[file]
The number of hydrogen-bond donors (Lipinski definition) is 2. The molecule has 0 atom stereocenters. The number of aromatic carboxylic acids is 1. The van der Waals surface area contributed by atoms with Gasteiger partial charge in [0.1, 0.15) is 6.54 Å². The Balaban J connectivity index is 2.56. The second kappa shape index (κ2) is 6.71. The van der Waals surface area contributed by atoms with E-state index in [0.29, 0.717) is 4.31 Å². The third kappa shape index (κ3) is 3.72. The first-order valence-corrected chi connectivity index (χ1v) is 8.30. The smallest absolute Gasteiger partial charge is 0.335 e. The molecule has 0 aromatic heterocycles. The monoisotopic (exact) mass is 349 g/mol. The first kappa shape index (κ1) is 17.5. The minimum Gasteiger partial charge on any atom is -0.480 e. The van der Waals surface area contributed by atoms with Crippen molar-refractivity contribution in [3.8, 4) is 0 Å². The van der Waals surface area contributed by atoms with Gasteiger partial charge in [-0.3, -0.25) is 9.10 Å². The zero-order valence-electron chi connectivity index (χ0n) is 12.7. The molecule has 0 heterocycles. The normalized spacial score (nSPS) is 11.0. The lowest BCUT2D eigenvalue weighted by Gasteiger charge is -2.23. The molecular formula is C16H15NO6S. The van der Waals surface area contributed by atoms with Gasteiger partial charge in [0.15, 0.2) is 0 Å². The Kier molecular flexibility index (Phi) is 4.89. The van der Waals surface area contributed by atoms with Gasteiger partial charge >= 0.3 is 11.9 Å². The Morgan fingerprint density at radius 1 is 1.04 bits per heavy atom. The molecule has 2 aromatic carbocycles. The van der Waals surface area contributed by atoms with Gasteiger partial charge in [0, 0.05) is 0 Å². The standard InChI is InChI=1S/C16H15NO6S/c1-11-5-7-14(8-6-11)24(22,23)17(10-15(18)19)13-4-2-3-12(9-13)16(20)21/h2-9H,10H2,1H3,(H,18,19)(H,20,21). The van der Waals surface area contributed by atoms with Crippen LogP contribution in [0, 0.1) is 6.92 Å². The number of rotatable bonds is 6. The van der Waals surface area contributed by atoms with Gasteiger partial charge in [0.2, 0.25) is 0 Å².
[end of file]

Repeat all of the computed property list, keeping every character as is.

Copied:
The number of hydrogen-bond donors (Lipinski definition) is 2. The molecule has 0 atom stereocenters. The number of aromatic carboxylic acids is 1. The van der Waals surface area contributed by atoms with Gasteiger partial charge in [0.1, 0.15) is 6.54 Å². The Balaban J connectivity index is 2.56. The second kappa shape index (κ2) is 6.71. The van der Waals surface area contributed by atoms with E-state index in [0.29, 0.717) is 4.31 Å². The third kappa shape index (κ3) is 3.72. The first-order valence-corrected chi connectivity index (χ1v) is 8.30. The smallest absolute Gasteiger partial charge is 0.335 e. The molecule has 0 aromatic heterocycles. The monoisotopic (exact) mass is 349 g/mol. The first kappa shape index (κ1) is 17.5. The minimum Gasteiger partial charge on any atom is -0.480 e. The van der Waals surface area contributed by atoms with Crippen molar-refractivity contribution in [3.8, 4) is 0 Å². The van der Waals surface area contributed by atoms with Gasteiger partial charge in [-0.3, -0.25) is 9.10 Å². The zero-order valence-electron chi connectivity index (χ0n) is 12.7. The molecule has 0 heterocycles. The normalized spacial score (nSPS) is 11.0. The lowest BCUT2D eigenvalue weighted by Gasteiger charge is -2.23. The molecular formula is C16H15NO6S. The van der Waals surface area contributed by atoms with Gasteiger partial charge in [0.15, 0.2) is 0 Å². The Kier molecular flexibility index (Phi) is 4.89. The van der Waals surface area contributed by atoms with Gasteiger partial charge >= 0.3 is 11.9 Å². The Morgan fingerprint density at radius 1 is 1.04 bits per heavy atom. The molecule has 2 aromatic carbocycles. The van der Waals surface area contributed by atoms with Gasteiger partial charge in [0, 0.05) is 0 Å². The standard InChI is InChI=1S/C16H15NO6S/c1-11-5-7-14(8-6-11)24(22,23)17(10-15(18)19)13-4-2-3-12(9-13)16(20)21/h2-9H,10H2,1H3,(H,18,19)(H,20,21). The van der Waals surface area contributed by atoms with Crippen LogP contribution in [0, 0.1) is 6.92 Å². The number of rotatable bonds is 6. The van der Waals surface area contributed by atoms with Gasteiger partial charge in [0.2, 0.25) is 0 Å².